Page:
However, although such coatings have low solvent content there is nevertheless a need to improve their flexibility and corrosion performance.

Laid open Japan patent application JP-11 343456 describes a variation to the approach described above. This involves the addition of an unmodified resin, such as polyester or polyvinyl butyral, to the known epoxide-addition polymer aqueous dispersion described above and crosslinking with a phenol-formaldehyde crosslinker. However, this approach still produces inadequate film performance. In particular, rough, hazy coatings are produced having poor corrosion resistance. JP-53 146733 discloses vinyl monomers polymerised in organic solvent containing PVB. The resulting resin is used as the film former in various solventborne non-can coating applications. EP 0 629 643 discloses the use of modified unsaturated polyesters.

In a first aspect of the invention there is provided a process for producing an aqueous dispersion of at least two preformed polymers each at least partially modified by grafted addition polymer produced in a solution of the polymers comprising the steps of

  • i) providing a solution in organic carrier liquid of a first preformed polymer, consisting of diepoxy resin, and at least one other preformed polymer excluding polyesters
  • ii) combining the solution containing the polymers with ethylenically unsaturated monomers, said monomers comprising an effective amount of copolymerisable dispersing moiety
  • iii) providing an effective amount of a grafting polymerisation initiator
  • iv) allowing or causing the monomers to polymerise and graft to at least some of the preformed polymers to form a solution of modified polymers
  • v) optionally adding crosslinking agent to solution iv)
  • vi) dispersing the solution of modified polymers, and optionally crosslinking agent, in aqueous medium to form a stable dispersion of particles.

In a second aspect of the invention there is provided an aqueous dispersion, comprising polymer particles and optionally crosslinking agent, said particles comprising a preformed diepoxy resin and at least one other preformed polymer excluding polyester, where the diepoxy resin and the other polymer are at least partially modified with grafted addition polymer comprising an effective amount of copolymerisable dispersing moiety.

In a third aspect of the invention there is provided a coating composition comprising the aqueous dispersion.

In a fourth aspect of the invention there is provided a metal container coated with the coating composition and optionally stoved at a temperature sufficient to cause the coating to crosslink.

The process produces a dispersion of polymer particles wherein each particle contains an intimate mixture of all the polymer species. In this way a more homogeneous coating is formed. This does not occur when a dispersion of modified diepoxy polymer is simply mixed with a dispersion of modified PVB polymer as the polymers are in different particles and thus not in such intimate contact. This results in regions of the coating with differing compositions. Such inhomogeneity results in poor coating properties.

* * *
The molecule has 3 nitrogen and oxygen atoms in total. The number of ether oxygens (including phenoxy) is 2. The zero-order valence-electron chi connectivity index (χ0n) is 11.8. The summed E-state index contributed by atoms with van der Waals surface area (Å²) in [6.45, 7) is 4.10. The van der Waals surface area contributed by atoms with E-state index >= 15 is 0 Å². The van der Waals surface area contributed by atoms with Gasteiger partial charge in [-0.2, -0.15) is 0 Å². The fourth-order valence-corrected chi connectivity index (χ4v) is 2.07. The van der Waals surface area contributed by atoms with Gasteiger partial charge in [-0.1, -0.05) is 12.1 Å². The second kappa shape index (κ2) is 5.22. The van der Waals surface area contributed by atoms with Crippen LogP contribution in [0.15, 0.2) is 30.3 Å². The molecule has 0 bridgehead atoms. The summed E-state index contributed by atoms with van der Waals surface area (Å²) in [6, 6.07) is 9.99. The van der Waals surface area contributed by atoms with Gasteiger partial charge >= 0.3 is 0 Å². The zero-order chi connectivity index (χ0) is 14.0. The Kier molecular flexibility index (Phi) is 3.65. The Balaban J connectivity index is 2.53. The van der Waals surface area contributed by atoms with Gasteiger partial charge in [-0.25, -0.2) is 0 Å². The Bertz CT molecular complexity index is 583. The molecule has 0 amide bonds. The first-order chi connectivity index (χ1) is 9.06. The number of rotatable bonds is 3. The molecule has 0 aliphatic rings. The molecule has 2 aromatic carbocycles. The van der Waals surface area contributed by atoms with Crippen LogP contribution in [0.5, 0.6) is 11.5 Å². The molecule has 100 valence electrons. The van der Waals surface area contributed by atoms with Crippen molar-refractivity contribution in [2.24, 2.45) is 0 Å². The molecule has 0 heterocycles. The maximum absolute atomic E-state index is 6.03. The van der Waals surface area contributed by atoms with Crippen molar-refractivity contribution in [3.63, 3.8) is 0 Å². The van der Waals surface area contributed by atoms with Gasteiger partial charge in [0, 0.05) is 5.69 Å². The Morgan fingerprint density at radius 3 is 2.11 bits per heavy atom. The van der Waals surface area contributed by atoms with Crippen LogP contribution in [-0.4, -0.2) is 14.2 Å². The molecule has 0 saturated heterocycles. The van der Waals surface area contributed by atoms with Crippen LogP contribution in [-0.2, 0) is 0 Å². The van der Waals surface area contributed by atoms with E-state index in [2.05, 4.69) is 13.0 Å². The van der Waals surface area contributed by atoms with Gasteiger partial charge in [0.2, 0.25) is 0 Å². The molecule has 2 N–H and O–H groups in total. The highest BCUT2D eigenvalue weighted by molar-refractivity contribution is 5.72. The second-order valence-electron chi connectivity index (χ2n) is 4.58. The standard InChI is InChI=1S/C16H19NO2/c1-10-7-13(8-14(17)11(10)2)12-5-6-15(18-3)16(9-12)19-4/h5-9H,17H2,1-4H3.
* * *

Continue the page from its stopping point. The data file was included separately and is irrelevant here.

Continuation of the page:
By diepoxy is meant that, on average, the epoxy resin has two epoxy groups per molecule. Preferably the epoxy equivalent weight (EEW) is from 500 to 10000, more preferably from 750 to 6000 and most preferably from 2000 to 4500. The epoxy equivalent weight is an indication of the number of epoxy groups per polymer chain. For example, an epoxy resin of EEW 750, has one epoxy moiety for every 750 Daltons molecular weight.

Suitable examples of diepoxy resins are commercially available and include those derived from bis phenol A diglycidyl ether (BADGE) such as Epikote 1004 and Araldite 6084, both being type 4 diepoxy resins; Epikote 1007 is a type 7 and DER 669-20 is a type 9. Alternatively and more conveniently, the preformed diepoxy resin of required molecular weight and EEW may be manufactured in-situ by reacting BADGE and diphenol propane (also known as bis phenol A) in a step prior to polymerising the ethylenically unsaturated monomers. Thus, the term ‘preformed polymer’ refers to the polymeric material present immediately prior to the polymerization step. Phosphated diepoxies are not suitable as they introduce water sensitivity to the derived coatings, although small amounts, for example less than 5% by weight of the polymer solids, are acceptable in some none critical applications.

The word ‘type’ in the above context is generally understood by those skilled in the art to signify the average number of repeating units in the resin backbone. As such, as the type number increases, the molecular weight rises and the EEW for a given number of epoxy moieties also rises. The diepoxy resins derived from BADGE are preferred as these produce the best corrosion resistance when coatings derived from them are used on the interiors of metal containers.

By grafted is meant that a chemical bond, probably of the covalent type, is formed between the preformed polymers and the addition polymer. Though not wishing to be bound by this it is thought that each modified polymer has a comb-like structure, with the preformed polymer forming the backbone and the addition polymer depending from it, probably from a carbon atom that formerly had an abstractable hydrogen atom. Easily abstractable hydrogen atoms are those attached to secondary or tertiary carbon atoms.